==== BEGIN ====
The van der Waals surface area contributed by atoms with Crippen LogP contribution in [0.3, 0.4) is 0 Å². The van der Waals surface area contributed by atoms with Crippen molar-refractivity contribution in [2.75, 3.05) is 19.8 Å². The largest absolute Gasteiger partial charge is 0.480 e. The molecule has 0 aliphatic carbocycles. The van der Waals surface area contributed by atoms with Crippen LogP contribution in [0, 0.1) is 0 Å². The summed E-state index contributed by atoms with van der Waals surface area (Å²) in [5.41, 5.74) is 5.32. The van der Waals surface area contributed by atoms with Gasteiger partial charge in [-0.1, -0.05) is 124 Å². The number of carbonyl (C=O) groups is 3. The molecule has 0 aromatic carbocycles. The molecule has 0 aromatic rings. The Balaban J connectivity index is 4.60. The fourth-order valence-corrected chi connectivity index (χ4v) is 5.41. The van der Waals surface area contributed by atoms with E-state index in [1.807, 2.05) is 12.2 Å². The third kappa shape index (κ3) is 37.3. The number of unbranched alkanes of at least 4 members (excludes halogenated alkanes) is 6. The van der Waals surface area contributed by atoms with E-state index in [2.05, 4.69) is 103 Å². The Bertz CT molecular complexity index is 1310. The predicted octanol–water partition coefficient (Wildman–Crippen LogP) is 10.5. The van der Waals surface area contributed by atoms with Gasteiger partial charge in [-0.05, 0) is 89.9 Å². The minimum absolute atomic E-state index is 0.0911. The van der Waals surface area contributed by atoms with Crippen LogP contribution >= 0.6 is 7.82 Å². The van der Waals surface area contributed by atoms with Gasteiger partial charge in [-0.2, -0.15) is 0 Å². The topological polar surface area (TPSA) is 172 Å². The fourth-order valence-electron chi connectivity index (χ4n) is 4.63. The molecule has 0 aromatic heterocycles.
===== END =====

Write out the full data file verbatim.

The van der Waals surface area contributed by atoms with Crippen LogP contribution in [0.3, 0.4) is 0 Å². The van der Waals surface area contributed by atoms with Crippen molar-refractivity contribution in [2.75, 3.05) is 19.8 Å². The largest absolute Gasteiger partial charge is 0.480 e. The molecule has 0 aliphatic carbocycles. The van der Waals surface area contributed by atoms with Crippen LogP contribution in [0, 0.1) is 0 Å². The summed E-state index contributed by atoms with van der Waals surface area (Å²) in [5.41, 5.74) is 5.32. The van der Waals surface area contributed by atoms with Gasteiger partial charge in [-0.1, -0.05) is 124 Å². The number of carbonyl (C=O) groups is 3. The molecule has 0 aromatic carbocycles. The molecule has 0 aromatic rings. The Balaban J connectivity index is 4.60. The fourth-order valence-corrected chi connectivity index (χ4v) is 5.41. The van der Waals surface area contributed by atoms with E-state index in [1.807, 2.05) is 12.2 Å². The third kappa shape index (κ3) is 37.3. The number of unbranched alkanes of at least 4 members (excludes halogenated alkanes) is 6. The van der Waals surface area contributed by atoms with E-state index in [2.05, 4.69) is 103 Å². The Bertz CT molecular complexity index is 1310. The predicted octanol–water partition coefficient (Wildman–Crippen LogP) is 10.5. The van der Waals surface area contributed by atoms with Gasteiger partial charge in [-0.05, 0) is 89.9 Å². The minimum absolute atomic E-state index is 0.0911. The van der Waals surface area contributed by atoms with Crippen LogP contribution >= 0.6 is 7.82 Å². The van der Waals surface area contributed by atoms with Gasteiger partial charge in [-0.2, -0.15) is 0 Å². The topological polar surface area (TPSA) is 172 Å². The fourth-order valence-electron chi connectivity index (χ4n) is 4.63. The molecule has 0 aromatic heterocycles.